SM: What is the number one challenge your customers continue to face when it comes to managing a contingent workforce? How are they addressing this?

AS: Universally, the greatest challenge is winning the war for the best talent, while controlling risks and costs.

For example, one of our clients within the global healthcare industry previously used a staffing agency model in the capacity of a MSP to source and acquire contingent workers across many of its U.S. locations. However, it was difficult to convince their managers that a staffing firm was equipped to address their complex sourcing needs. As a result, they found a significant amount of contingent labor spend circumvented the managed services program, and it was very difficult to control rogue spending. They conducted an assessment of their contingent workforce management program and determined the best solution was a purely vendor-neutral and combined MSP and VMS partner. They realized this approach was critical to secure the best talent possible and satisfy their managers’ rigorous contingent labor requirements.

This is just one example of how a customer is overcoming the challenge. However, the real takeaway is the success of the purely vendor neutral model. There is also strong evidence that an integrated MSP/VMS model produces a more successful contingent labor program. When technology and service providers are completely aligned, they can achieve program stabilization sooner, communication challenges between separate providers are non-existent and critical business decisions can be made faster. This directly results in greater program efficiencies, better cost-control and a more clearly defined risk mitigation strategy.

SM: What are leading organizations doing today to properly manage contingent labor workforces?

AS: Identifying a tool and identifying a service. Winning companies have elected to outsource program management and technology to proven and capable firms as a most cost-effective and successful approach. However, the key is to ensure that clients select the right provider that has its roots and background in compliance. This model safeguards against rogue spend and risk while implementing consistent policies.

SM: How has the level of adoption of contingent labor management software solutions changed over the years? And what are the main drivers for these changes?

AS: All reports and those who have covered the space say the same thing: VMS adoption has increased. The main driver really boils down to one common theme: innovative product design. Over the past several years, the workforce has dramatically evolved in parallel with the technologies that support both a mobile and connected workforce. First, a VMS was web-enabled, then it became mobile and now, people can use their tablet or wearable to access information anytime, anywhere.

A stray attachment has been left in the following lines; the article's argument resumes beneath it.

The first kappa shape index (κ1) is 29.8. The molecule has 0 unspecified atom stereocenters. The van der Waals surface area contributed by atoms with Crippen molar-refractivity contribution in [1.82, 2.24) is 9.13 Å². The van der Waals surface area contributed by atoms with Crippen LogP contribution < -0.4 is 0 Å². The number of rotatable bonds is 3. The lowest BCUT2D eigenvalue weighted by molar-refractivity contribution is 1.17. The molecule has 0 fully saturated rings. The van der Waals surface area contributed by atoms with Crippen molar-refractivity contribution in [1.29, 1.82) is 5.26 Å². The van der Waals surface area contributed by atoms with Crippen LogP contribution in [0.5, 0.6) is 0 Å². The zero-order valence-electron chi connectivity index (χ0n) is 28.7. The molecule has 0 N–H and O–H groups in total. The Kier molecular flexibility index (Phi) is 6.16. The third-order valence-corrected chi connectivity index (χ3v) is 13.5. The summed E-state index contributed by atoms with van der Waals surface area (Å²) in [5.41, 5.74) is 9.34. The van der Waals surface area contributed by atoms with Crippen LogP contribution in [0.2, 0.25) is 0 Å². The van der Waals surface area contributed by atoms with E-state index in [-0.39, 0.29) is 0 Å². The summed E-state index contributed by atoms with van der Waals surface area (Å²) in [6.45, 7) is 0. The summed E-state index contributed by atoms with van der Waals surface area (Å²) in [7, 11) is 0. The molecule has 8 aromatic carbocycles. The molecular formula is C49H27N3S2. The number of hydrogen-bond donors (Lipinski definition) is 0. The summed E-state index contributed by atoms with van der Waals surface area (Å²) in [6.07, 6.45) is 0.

SM: What has it been like as the CEO of a company serving the contingent workforce space that has seen so much growth and change over the last 25 years? What have been the most interesting parts for you personally?

AS: For me, it’s been seeing how contingent workforce management has evolved to a high level decision with attention from so many different aspects of the company. It’s now highly strategic and many clients have staff dedicated to owning the contingent workforce program provider relationship. This was unheard of in our early years when our biggest challenge was finding someone to take ownership and champion our solution within a company.

SM: Looking ahead, what do you see as the main trends that will shape the contingent workforce management space in the future?

AS: I would say that within the next 10 years, there will be a 50/50 split between contingent and full-time workers. There will also be a spike in innovation and technological advances specifically around predictive analytics and artificial intelligence (AI). The technology supporting user experience, predictive analytics, data and AI will be integrated. Additionally, purely vendor-neutral providers with integrated VMS/MSP offerings will be the only solutions to survive in the broader marketplace. While smaller companies may still look to alternatives, this will be the only solution offering large companies the total support and sophistication they will require. Visibility and focus in this arena will be at the boardroom level as more and more Global 2000 companies understand the value drivers this area represents.